In another example of how the Writer's Guild strike is affecting writers who wear other hats in a production, Writer-Director Neil Gaiman is unable to proceed with filming for Death: The High Cost of Living, based on the graphic novel he wrote of the same name. In an interview with, Gaiman reveals that the strike by the WGA is preventing him from moving forward with the project.

Gaiman had been seen on the set of Hellboy II: The Golden Army, where he was working with and observing Guillermo del Toro (who is producing Death: The High Cost of Living) to see how a director works. It was believed by many that production on Death: The High Cost of Living would begin shortly after that visit. However, when asked about the status of the film, Gaiman answered "Right now, we're on strike."

Gaiman further explained why he felt he needed to do a re-write before filming could begin:

I was looking forward to rolling up my sleeves post-Guillermo, but I realized one of the things about the draft is that it has some scenes I don't want to shoot. And I thought, "I should fix that. I should rewrite them into scenes I want to shoot. And I can." I would watch the way Guillermo would tailor material towards himself as a director, and it was like how I would tailor things for an artist. I would give them things they like to draw and they're good at drawing, and that will make you look good. I thought I should actually do that with this script and me as a director, which I wasn't doing. I was writing it for a hypothetical director, and now I need to do a me as director draft. That's really the next thing that has to happen. But that's just personally. We'll see. There are lots of things happening on Death, but they all seem to be contingent on each other and there's nothing I would feel comfortable talking about for fear of jinxing everything."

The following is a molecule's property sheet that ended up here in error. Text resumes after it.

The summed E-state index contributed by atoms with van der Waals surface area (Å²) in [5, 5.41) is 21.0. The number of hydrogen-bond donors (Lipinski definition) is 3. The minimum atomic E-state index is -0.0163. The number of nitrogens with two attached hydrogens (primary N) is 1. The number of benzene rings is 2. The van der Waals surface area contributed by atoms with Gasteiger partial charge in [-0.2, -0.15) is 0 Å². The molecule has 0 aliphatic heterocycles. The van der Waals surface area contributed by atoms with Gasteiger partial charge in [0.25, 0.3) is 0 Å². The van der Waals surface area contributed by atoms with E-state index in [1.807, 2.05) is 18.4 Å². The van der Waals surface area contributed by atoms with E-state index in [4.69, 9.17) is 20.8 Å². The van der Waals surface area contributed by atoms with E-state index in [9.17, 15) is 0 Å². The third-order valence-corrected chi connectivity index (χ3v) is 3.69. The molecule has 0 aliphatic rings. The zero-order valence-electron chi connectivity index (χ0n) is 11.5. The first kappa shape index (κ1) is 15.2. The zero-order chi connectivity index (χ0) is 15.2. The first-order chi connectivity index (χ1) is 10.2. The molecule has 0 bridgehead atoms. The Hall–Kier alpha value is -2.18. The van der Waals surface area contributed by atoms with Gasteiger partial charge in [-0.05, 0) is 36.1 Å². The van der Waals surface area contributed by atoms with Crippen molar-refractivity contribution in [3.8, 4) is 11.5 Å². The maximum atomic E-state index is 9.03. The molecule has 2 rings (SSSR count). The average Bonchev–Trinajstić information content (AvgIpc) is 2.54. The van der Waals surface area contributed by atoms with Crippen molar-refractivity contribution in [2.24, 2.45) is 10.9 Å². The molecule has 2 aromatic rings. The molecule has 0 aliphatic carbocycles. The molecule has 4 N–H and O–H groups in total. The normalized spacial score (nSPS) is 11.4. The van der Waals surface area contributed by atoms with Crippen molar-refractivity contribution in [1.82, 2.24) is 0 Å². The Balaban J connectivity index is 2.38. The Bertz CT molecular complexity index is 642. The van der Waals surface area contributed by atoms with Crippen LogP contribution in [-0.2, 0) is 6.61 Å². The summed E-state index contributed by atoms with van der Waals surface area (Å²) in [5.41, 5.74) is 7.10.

Death: The High Cost of Living tells the story of the personification of Death who takes human form one day out of each century. In the comics, Death takes the form of a perky young goth girl.